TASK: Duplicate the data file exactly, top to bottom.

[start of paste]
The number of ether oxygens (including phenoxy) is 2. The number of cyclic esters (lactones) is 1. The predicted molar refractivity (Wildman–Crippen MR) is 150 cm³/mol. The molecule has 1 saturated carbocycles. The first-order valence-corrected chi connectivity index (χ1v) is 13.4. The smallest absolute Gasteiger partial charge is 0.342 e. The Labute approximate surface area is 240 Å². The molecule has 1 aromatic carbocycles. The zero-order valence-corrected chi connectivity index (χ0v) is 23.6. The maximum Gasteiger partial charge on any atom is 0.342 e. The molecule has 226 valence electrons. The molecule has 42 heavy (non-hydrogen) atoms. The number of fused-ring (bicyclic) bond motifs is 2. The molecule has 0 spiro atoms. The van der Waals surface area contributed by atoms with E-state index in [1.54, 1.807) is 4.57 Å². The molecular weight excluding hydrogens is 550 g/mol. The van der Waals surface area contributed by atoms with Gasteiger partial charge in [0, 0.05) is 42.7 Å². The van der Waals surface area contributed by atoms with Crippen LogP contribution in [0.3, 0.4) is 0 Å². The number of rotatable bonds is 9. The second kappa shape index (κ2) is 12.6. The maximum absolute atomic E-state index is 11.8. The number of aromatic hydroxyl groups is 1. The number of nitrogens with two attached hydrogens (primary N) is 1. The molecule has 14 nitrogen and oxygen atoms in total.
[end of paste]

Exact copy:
The number of ether oxygens (including phenoxy) is 2. The number of cyclic esters (lactones) is 1. The predicted molar refractivity (Wildman–Crippen MR) is 150 cm³/mol. The molecule has 1 saturated carbocycles. The first-order valence-corrected chi connectivity index (χ1v) is 13.4. The smallest absolute Gasteiger partial charge is 0.342 e. The Labute approximate surface area is 240 Å². The molecule has 1 aromatic carbocycles. The zero-order valence-corrected chi connectivity index (χ0v) is 23.6. The maximum Gasteiger partial charge on any atom is 0.342 e. The molecule has 226 valence electrons. The molecule has 42 heavy (non-hydrogen) atoms. The number of fused-ring (bicyclic) bond motifs is 2. The molecule has 0 spiro atoms. The van der Waals surface area contributed by atoms with E-state index in [1.54, 1.807) is 4.57 Å². The molecular weight excluding hydrogens is 550 g/mol. The van der Waals surface area contributed by atoms with Gasteiger partial charge in [0, 0.05) is 42.7 Å². The van der Waals surface area contributed by atoms with Crippen LogP contribution in [0.3, 0.4) is 0 Å². The number of rotatable bonds is 9. The second kappa shape index (κ2) is 12.6. The maximum absolute atomic E-state index is 11.8. The number of aromatic hydroxyl groups is 1. The number of nitrogens with two attached hydrogens (primary N) is 1. The molecule has 14 nitrogen and oxygen atoms in total.